Many business owners put their businesses up for sale because of debts, losses or legal issues they find challenging to overcome. Ask the seller why they are selling, if they are on a time crunch to sell and if the owner is selling the trading part and the building or separate.

5. Write the pros and cons of buying the business

Before you buy the business, ensure that you go through a critical analysis of the existing small business. Evaluate its pros and cons, such as pricing, inventory, location and employees. The advantages and disadvantages should also feature the company’s image, suppliers, consumer base, financial arrangement, distributor and marketing strategies. If the cons outweigh the pros, it might be in your best interest to avoid buying the establishment.

6. Value the business

Before committing your hard-earned money to buy the business, ensure that you get a current value estimate of the company and its potential growth. Valuing the business gives you a rough estimate of the earnings and liabilities that can help you quote a price.

Research the market prices and see what other people are willing to pay for an existing small business like that one. If the company has any debts, you can ask if you can shave some of that in the final price. It’s always a good idea to include an independent business valuation professional who can help you arrive at an unbiased value that profits both the seller and you, the buyer.

7. Gather information before signing a contract

Before you sign the contract for the business, make sure you’ve gathered as much information as you can. Review all the business’s financial records, legal documents and business operations – much of this will come through the above mentioned valuation. Such documents help you manage any risks that come with buying a business. To conduct your due diligence on the business, you’ll need to review the following items:

  • Contracts and leases- will the property owner agree to transfer the lease to your name, or will you have to negotiate a new lease?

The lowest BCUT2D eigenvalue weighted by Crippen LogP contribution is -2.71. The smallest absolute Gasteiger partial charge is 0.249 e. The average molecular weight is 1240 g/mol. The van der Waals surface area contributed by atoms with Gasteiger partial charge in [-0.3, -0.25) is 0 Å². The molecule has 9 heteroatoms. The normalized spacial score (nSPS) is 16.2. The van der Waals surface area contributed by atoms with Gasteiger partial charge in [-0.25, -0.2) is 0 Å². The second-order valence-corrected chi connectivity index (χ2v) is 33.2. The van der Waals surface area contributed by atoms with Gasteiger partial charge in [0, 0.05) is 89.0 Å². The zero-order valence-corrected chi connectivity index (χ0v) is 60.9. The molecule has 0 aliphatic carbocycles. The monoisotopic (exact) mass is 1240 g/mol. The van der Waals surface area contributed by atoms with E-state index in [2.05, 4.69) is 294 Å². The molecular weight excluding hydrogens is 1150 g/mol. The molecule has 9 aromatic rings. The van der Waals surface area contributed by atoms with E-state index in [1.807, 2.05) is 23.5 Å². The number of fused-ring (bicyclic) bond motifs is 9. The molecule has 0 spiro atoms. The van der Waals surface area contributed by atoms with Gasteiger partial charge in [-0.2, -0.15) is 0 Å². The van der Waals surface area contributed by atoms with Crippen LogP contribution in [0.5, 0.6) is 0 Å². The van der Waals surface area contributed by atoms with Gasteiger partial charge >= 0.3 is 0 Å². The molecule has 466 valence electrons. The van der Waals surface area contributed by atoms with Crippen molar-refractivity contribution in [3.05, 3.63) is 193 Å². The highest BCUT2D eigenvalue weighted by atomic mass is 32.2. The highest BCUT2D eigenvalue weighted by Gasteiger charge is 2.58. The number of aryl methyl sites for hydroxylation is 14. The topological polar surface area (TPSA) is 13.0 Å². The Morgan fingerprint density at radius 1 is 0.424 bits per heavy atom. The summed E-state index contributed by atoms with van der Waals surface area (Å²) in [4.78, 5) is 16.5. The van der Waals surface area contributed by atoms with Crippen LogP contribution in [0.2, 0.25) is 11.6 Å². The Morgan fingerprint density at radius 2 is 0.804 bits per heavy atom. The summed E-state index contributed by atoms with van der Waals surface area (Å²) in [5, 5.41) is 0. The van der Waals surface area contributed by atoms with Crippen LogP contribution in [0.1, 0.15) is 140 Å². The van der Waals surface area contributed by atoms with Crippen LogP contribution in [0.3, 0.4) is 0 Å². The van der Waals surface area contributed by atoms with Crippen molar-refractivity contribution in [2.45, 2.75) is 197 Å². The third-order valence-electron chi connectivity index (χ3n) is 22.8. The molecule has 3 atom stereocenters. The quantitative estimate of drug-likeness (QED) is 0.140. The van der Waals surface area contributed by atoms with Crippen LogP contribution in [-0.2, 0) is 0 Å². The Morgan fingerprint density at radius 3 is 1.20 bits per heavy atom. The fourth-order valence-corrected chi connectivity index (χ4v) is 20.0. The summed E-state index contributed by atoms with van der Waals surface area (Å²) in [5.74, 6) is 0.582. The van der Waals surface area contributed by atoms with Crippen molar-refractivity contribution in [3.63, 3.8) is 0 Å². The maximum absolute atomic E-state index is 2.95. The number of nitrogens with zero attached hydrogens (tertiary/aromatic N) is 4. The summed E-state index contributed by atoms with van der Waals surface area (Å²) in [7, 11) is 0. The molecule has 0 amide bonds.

• License and permits- does the business have correct and updated permits and licenses needed to run?
  • Agreements- does the business have any outstanding agreements between the seller and the supplier?
  • Inventory- is the current inventory included in the purchase? What is its state?
  • Assets and liabilities- does the asset have any intellectual property? Does it have any outstanding debts?
  • Financial Records- make sure to examine the past three to five years of financials:
    • tax returns
    • business activity statements (BAS)
    • records of accounts receivable and payable
    • balance sheets
    • profit and loss records
    • cash flow statements
    • sales records

8. Make an offer

Once you’ve researched about the business and valued it, you’ll need to make a final decision on whether you’ll buy it or turn it down. You can negotiate the rate with the seller before agreeing. You then need to have a legal contract that stipulates what each person is getting into.

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There are a lot of moving parts that go into purchasing an existing small business. At Nationwide Super, we’re the small business super business for entrepreneurs and small business owners in Australia. Contact us today to see how we can serve you and your employees. Read our disclaimer.